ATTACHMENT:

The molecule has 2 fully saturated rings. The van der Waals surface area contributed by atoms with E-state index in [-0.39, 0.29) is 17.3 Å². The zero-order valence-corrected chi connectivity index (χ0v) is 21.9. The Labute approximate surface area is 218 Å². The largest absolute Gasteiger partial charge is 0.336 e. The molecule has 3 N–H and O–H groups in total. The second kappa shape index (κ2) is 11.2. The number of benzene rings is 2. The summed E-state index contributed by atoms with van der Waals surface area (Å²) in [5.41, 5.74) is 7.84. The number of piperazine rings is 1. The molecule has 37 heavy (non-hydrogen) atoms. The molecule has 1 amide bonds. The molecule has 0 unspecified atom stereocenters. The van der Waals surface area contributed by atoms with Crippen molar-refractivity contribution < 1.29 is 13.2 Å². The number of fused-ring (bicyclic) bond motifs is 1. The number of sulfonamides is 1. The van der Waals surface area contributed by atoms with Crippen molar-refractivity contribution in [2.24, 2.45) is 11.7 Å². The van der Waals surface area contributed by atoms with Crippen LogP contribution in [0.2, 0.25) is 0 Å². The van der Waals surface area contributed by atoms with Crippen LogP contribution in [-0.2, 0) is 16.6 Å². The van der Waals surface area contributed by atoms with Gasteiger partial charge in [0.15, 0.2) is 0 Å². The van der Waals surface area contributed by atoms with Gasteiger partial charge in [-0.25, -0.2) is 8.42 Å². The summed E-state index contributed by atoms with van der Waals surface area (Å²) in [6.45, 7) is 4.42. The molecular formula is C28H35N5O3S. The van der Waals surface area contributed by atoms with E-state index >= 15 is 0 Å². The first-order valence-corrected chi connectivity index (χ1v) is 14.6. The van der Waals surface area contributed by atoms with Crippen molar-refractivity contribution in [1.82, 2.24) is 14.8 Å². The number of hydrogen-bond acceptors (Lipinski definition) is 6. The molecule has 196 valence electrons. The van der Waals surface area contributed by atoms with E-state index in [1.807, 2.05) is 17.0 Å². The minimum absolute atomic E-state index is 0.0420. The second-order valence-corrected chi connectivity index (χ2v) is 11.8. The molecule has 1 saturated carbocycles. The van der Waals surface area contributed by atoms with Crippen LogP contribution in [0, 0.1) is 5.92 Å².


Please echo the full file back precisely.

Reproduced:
The molecule has 2 fully saturated rings. The van der Waals surface area contributed by atoms with E-state index in [-0.39, 0.29) is 17.3 Å². The zero-order valence-corrected chi connectivity index (χ0v) is 21.9. The Labute approximate surface area is 218 Å². The largest absolute Gasteiger partial charge is 0.336 e. The molecule has 3 N–H and O–H groups in total. The second kappa shape index (κ2) is 11.2. The number of benzene rings is 2. The summed E-state index contributed by atoms with van der Waals surface area (Å²) in [5.41, 5.74) is 7.84. The number of piperazine rings is 1. The molecule has 37 heavy (non-hydrogen) atoms. The molecule has 1 amide bonds. The molecule has 0 unspecified atom stereocenters. The van der Waals surface area contributed by atoms with Crippen molar-refractivity contribution < 1.29 is 13.2 Å². The number of fused-ring (bicyclic) bond motifs is 1. The number of sulfonamides is 1. The van der Waals surface area contributed by atoms with Crippen molar-refractivity contribution in [2.24, 2.45) is 11.7 Å². The van der Waals surface area contributed by atoms with Crippen LogP contribution in [0.2, 0.25) is 0 Å². The van der Waals surface area contributed by atoms with Crippen LogP contribution in [-0.2, 0) is 16.6 Å². The van der Waals surface area contributed by atoms with Gasteiger partial charge in [0.15, 0.2) is 0 Å². The van der Waals surface area contributed by atoms with Gasteiger partial charge in [-0.25, -0.2) is 8.42 Å². The summed E-state index contributed by atoms with van der Waals surface area (Å²) in [6.45, 7) is 4.42. The molecular formula is C28H35N5O3S. The van der Waals surface area contributed by atoms with E-state index >= 15 is 0 Å². The first-order valence-corrected chi connectivity index (χ1v) is 14.6. The van der Waals surface area contributed by atoms with Crippen molar-refractivity contribution in [1.82, 2.24) is 14.8 Å². The number of hydrogen-bond acceptors (Lipinski definition) is 6. The molecule has 196 valence electrons. The van der Waals surface area contributed by atoms with E-state index in [1.807, 2.05) is 17.0 Å². The minimum absolute atomic E-state index is 0.0420. The second-order valence-corrected chi connectivity index (χ2v) is 11.8. The molecule has 1 saturated carbocycles. The van der Waals surface area contributed by atoms with Crippen LogP contribution in [0, 0.1) is 5.92 Å².